Earlier this morning Pinterest announced “Place Pins.” This adds a map and geo-location to Pin Boards and makes it possible to build new types of “Place Boards,” which include local things to do, sites to visit and so on. Business listings in the US come from Foursquare’s API.
The company said that Place Pins and Place Boards came organically out of user behavior on the site:
About a year ago, we noticed Pinners creating more and more boards around the vacations they’re planning, special places near where they live and sites they want to see someday…Place Pins were designed to combine the beautiful imagery of a travel magazine with the utility of a map online so you can share it with friends. You can access them from anywhere on your smartphone, too, which means you can find new places on the go and even get directions…
Place Pins are our first effort to make Pinterest more useful for travel. It follows other ways we’re making your Pins more actionable in real life . . .
Pinterest isn’t going to take the place of Yelp, Foursquare, Google Maps or TripAdvisor anytime soon. However Place Pins is a very interesting move by the company, consistent with its broader efforts to connect the online and offline worlds (“making your pins more actionable in real life . . .”).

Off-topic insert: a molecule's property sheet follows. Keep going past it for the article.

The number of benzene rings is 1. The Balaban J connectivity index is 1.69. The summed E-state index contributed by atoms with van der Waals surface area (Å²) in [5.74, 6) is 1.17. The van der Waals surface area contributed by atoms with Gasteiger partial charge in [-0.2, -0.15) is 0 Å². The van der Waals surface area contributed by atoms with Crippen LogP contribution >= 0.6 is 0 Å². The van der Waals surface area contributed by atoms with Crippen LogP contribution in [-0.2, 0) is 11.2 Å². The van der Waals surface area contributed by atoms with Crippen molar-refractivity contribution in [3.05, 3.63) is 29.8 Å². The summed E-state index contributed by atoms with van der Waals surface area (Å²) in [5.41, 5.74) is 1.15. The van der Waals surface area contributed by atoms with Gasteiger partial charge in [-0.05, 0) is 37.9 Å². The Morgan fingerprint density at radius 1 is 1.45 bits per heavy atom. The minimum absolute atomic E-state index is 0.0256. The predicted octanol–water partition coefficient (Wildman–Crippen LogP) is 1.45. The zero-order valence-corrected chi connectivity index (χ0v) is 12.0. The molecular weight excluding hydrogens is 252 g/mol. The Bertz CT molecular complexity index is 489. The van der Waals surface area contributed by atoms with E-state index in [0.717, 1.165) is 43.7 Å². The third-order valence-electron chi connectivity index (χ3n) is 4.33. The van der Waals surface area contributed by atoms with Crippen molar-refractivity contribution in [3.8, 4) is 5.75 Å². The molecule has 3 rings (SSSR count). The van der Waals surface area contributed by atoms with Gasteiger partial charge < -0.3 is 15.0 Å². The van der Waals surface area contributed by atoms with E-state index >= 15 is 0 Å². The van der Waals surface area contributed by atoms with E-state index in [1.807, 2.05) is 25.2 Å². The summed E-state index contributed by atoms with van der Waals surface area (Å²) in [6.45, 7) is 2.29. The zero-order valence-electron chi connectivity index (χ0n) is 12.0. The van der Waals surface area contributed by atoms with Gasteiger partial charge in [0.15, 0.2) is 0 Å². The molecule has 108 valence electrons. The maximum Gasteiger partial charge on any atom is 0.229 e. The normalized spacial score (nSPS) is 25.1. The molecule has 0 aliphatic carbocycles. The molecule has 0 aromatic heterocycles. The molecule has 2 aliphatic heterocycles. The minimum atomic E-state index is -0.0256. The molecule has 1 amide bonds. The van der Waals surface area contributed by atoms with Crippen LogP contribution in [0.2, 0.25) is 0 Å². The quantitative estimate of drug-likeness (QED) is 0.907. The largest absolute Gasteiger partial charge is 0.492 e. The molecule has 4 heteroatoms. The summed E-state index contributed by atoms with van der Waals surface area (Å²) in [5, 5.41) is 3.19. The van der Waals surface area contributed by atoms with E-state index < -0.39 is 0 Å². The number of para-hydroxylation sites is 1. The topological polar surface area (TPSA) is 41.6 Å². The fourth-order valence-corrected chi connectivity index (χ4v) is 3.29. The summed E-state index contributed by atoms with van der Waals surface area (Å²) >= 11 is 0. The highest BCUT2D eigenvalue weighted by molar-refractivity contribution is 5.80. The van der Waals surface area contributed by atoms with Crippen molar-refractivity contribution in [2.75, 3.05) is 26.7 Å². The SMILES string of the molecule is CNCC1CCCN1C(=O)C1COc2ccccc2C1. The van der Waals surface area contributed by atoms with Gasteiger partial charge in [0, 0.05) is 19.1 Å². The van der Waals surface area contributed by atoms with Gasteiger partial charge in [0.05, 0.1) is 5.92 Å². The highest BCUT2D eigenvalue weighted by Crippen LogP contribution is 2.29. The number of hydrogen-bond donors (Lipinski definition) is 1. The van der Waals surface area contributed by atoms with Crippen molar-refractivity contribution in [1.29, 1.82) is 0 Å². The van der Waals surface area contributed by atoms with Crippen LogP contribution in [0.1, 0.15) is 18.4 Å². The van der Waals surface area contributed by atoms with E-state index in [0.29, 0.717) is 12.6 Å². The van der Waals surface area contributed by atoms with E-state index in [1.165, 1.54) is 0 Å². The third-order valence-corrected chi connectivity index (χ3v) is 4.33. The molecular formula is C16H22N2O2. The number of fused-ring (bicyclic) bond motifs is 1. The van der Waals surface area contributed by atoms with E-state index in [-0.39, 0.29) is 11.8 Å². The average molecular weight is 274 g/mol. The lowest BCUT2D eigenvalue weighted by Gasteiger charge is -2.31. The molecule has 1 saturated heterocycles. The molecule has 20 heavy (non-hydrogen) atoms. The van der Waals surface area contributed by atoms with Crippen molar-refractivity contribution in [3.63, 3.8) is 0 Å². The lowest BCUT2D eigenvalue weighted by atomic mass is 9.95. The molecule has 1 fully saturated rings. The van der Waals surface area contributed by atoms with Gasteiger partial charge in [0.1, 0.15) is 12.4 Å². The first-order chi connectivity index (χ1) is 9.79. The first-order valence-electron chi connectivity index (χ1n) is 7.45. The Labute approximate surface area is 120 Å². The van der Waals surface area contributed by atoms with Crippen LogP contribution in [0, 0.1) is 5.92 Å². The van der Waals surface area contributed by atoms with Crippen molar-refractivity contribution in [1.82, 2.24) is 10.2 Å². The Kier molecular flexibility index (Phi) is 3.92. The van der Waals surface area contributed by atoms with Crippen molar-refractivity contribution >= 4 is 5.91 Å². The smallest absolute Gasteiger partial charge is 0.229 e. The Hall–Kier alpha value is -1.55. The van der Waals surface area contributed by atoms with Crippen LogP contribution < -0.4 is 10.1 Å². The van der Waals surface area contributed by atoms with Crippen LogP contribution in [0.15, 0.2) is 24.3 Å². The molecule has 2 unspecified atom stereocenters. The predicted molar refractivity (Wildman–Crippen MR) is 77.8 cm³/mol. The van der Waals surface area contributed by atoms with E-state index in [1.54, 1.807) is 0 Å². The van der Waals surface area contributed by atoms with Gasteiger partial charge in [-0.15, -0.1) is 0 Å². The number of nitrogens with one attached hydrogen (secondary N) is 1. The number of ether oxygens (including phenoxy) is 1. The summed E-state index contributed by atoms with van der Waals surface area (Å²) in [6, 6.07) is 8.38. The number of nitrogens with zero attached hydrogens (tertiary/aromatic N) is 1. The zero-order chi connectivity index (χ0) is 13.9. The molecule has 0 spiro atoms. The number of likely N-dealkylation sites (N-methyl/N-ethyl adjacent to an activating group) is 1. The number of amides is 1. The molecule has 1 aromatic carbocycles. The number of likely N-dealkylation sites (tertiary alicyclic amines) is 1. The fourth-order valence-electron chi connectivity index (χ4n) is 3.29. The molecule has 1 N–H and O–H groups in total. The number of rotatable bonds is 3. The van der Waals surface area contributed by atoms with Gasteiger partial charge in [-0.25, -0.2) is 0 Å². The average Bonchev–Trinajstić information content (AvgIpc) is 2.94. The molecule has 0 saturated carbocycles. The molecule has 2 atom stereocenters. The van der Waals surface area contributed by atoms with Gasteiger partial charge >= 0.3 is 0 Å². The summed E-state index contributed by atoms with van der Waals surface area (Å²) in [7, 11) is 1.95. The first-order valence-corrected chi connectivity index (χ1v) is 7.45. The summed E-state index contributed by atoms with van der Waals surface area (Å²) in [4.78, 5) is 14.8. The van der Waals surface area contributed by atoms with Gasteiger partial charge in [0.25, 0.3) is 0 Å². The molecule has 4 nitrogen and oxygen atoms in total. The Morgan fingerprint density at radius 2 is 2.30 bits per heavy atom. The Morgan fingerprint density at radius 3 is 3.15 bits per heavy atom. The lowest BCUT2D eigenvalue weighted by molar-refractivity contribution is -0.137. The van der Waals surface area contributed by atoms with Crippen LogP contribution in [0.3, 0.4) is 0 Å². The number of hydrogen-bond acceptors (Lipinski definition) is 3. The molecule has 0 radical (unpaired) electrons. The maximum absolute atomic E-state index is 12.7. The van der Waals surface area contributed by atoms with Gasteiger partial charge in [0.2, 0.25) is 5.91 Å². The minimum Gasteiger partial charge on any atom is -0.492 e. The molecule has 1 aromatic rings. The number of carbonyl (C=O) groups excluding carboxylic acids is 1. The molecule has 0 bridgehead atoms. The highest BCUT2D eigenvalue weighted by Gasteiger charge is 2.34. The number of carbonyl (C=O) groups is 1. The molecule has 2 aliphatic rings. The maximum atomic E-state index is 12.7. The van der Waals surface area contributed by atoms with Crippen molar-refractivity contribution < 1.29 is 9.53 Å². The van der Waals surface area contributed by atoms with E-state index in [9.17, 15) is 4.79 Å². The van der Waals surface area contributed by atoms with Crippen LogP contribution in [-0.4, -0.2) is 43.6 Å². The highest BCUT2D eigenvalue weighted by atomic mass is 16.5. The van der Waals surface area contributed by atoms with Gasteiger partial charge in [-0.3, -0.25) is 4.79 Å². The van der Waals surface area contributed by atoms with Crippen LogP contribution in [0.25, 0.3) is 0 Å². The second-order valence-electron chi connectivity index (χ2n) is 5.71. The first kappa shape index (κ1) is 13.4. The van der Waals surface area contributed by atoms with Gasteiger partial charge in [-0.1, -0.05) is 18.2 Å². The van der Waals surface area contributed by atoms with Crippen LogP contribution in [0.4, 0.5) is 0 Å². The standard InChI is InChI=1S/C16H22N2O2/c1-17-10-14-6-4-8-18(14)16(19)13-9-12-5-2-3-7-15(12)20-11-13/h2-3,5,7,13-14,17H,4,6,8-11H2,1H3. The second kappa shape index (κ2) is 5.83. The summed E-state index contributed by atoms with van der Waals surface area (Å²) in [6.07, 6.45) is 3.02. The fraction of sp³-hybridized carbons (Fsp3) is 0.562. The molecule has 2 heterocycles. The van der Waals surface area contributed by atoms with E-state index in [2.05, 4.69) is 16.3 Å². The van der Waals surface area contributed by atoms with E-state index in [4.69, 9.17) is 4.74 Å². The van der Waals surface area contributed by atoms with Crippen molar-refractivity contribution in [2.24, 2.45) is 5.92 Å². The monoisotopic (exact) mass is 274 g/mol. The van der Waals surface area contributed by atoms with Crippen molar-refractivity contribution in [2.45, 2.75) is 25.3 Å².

The way Pinterest is structured and formatted is great for browsing but not as good for specific search behavior (“best sushi NYC“). However if more cityguide-style Place Boards start appearing then users could factor in Pinterest as one of their sources for things to do and places to stay or eat.
There is a great deal of potential to create interesting, helpful or colorful and offbeat lists around places.
Certainly Place Pins will be a boon for travel planning. And Place Boards can be created collaboratively.
The entire travel segment does well with search and very specific types of lookups or queries (“Hotels New York”). Accordingly it does a good job serving the needs of people who already know where they want to go. Online travel sites are not as good in helping people at earlier stages of the leisure-travel planning process: “where should we go this summer on vacation?”
Pinterest could fill that gap and then create an interesting model around “sponsored boards.” Countries, cities, hotels, publishers and others might create sponsored Place Boards that could in turn lead directly to bookings and other revenue events (e.g., restaurant reservations — a partnership with OpenTable is obvious).
Regardless, there are lots of intriguing possibilities — not just for “travel” but for local discovery in one’s own area.